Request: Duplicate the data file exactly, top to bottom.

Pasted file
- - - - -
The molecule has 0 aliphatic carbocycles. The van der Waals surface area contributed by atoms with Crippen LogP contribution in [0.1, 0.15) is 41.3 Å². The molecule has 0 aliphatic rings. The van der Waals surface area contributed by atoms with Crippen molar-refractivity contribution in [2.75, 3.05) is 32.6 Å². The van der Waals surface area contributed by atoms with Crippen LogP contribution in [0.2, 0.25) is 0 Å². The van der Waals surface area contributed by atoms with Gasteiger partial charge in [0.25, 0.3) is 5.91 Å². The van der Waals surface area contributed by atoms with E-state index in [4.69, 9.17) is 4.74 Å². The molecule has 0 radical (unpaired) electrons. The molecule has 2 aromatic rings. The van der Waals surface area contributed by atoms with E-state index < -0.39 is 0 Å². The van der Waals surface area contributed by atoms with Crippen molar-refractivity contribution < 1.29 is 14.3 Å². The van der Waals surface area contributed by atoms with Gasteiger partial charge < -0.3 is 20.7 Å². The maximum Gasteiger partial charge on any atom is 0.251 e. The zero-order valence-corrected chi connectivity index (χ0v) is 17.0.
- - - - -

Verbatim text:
The molecule has 0 aliphatic carbocycles. The van der Waals surface area contributed by atoms with Crippen LogP contribution in [0.1, 0.15) is 41.3 Å². The molecule has 0 aliphatic rings. The van der Waals surface area contributed by atoms with Crippen molar-refractivity contribution in [2.75, 3.05) is 32.6 Å². The van der Waals surface area contributed by atoms with Crippen LogP contribution in [0.2, 0.25) is 0 Å². The van der Waals surface area contributed by atoms with Gasteiger partial charge in [0.25, 0.3) is 5.91 Å². The van der Waals surface area contributed by atoms with E-state index in [4.69, 9.17) is 4.74 Å². The molecule has 0 radical (unpaired) electrons. The molecule has 2 aromatic rings. The van der Waals surface area contributed by atoms with E-state index < -0.39 is 0 Å². The van der Waals surface area contributed by atoms with Crippen molar-refractivity contribution < 1.29 is 14.3 Å². The van der Waals surface area contributed by atoms with Gasteiger partial charge < -0.3 is 20.7 Å². The maximum Gasteiger partial charge on any atom is 0.251 e. The zero-order valence-corrected chi connectivity index (χ0v) is 17.0.